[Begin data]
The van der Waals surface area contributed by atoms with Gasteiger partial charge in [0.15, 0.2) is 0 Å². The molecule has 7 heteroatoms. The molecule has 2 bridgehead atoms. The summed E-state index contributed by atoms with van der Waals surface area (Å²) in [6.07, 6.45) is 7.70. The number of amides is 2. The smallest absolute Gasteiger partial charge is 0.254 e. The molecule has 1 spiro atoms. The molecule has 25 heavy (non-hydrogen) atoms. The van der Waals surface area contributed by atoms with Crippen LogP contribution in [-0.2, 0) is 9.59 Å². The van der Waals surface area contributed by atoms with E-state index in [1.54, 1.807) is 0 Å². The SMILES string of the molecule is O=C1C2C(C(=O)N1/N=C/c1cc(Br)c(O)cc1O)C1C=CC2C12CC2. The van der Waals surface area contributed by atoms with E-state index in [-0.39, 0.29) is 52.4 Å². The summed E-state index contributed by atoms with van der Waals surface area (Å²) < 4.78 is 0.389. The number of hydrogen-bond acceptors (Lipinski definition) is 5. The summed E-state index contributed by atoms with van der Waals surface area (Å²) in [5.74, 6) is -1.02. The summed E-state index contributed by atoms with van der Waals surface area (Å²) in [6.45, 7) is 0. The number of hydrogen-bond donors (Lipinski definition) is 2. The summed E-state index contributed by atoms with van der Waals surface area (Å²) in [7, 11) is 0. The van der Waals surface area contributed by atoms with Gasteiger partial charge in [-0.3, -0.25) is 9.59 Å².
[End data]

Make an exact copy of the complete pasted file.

The van der Waals surface area contributed by atoms with Gasteiger partial charge in [0.15, 0.2) is 0 Å². The molecule has 7 heteroatoms. The molecule has 2 bridgehead atoms. The summed E-state index contributed by atoms with van der Waals surface area (Å²) in [6.07, 6.45) is 7.70. The number of amides is 2. The smallest absolute Gasteiger partial charge is 0.254 e. The molecule has 1 spiro atoms. The molecule has 25 heavy (non-hydrogen) atoms. The van der Waals surface area contributed by atoms with Crippen LogP contribution in [-0.2, 0) is 9.59 Å². The van der Waals surface area contributed by atoms with E-state index in [1.54, 1.807) is 0 Å². The SMILES string of the molecule is O=C1C2C(C(=O)N1/N=C/c1cc(Br)c(O)cc1O)C1C=CC2C12CC2. The van der Waals surface area contributed by atoms with E-state index in [-0.39, 0.29) is 52.4 Å². The summed E-state index contributed by atoms with van der Waals surface area (Å²) < 4.78 is 0.389. The number of hydrogen-bond acceptors (Lipinski definition) is 5. The summed E-state index contributed by atoms with van der Waals surface area (Å²) in [5.74, 6) is -1.02. The summed E-state index contributed by atoms with van der Waals surface area (Å²) in [6.45, 7) is 0. The number of hydrogen-bond donors (Lipinski definition) is 2. The summed E-state index contributed by atoms with van der Waals surface area (Å²) in [7, 11) is 0. The van der Waals surface area contributed by atoms with Gasteiger partial charge in [-0.3, -0.25) is 9.59 Å².